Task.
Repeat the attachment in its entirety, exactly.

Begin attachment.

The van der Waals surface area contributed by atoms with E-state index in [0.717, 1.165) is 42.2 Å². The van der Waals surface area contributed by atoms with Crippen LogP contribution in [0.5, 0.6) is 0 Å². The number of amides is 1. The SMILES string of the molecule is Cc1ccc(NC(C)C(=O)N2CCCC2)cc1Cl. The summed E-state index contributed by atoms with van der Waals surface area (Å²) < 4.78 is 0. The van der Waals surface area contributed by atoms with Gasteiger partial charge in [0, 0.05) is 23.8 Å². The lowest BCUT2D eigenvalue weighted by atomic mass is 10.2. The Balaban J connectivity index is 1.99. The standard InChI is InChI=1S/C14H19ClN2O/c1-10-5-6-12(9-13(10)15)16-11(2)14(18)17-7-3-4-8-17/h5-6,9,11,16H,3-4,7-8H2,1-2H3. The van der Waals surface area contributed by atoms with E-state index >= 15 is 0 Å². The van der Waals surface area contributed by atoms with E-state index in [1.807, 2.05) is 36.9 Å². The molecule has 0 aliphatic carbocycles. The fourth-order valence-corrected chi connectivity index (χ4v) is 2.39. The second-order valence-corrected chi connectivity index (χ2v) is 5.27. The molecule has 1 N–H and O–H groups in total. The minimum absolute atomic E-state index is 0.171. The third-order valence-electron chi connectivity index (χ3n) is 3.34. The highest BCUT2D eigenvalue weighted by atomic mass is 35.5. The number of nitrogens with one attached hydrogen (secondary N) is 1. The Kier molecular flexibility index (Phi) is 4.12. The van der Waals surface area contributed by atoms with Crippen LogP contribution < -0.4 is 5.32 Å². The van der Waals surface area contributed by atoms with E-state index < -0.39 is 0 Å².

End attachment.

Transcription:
The van der Waals surface area contributed by atoms with E-state index in [0.717, 1.165) is 42.2 Å². The van der Waals surface area contributed by atoms with Crippen LogP contribution in [0.5, 0.6) is 0 Å². The number of amides is 1. The SMILES string of the molecule is Cc1ccc(NC(C)C(=O)N2CCCC2)cc1Cl. The summed E-state index contributed by atoms with van der Waals surface area (Å²) < 4.78 is 0. The van der Waals surface area contributed by atoms with Gasteiger partial charge in [0, 0.05) is 23.8 Å². The lowest BCUT2D eigenvalue weighted by atomic mass is 10.2. The Balaban J connectivity index is 1.99. The standard InChI is InChI=1S/C14H19ClN2O/c1-10-5-6-12(9-13(10)15)16-11(2)14(18)17-7-3-4-8-17/h5-6,9,11,16H,3-4,7-8H2,1-2H3. The van der Waals surface area contributed by atoms with E-state index >= 15 is 0 Å². The van der Waals surface area contributed by atoms with E-state index in [1.807, 2.05) is 36.9 Å². The molecule has 0 aliphatic carbocycles. The fourth-order valence-corrected chi connectivity index (χ4v) is 2.39. The second-order valence-corrected chi connectivity index (χ2v) is 5.27. The molecule has 1 N–H and O–H groups in total. The minimum absolute atomic E-state index is 0.171. The third-order valence-electron chi connectivity index (χ3n) is 3.34. The highest BCUT2D eigenvalue weighted by atomic mass is 35.5. The number of nitrogens with one attached hydrogen (secondary N) is 1. The Kier molecular flexibility index (Phi) is 4.12. The van der Waals surface area contributed by atoms with Crippen LogP contribution < -0.4 is 5.32 Å². The van der Waals surface area contributed by atoms with E-state index < -0.39 is 0 Å².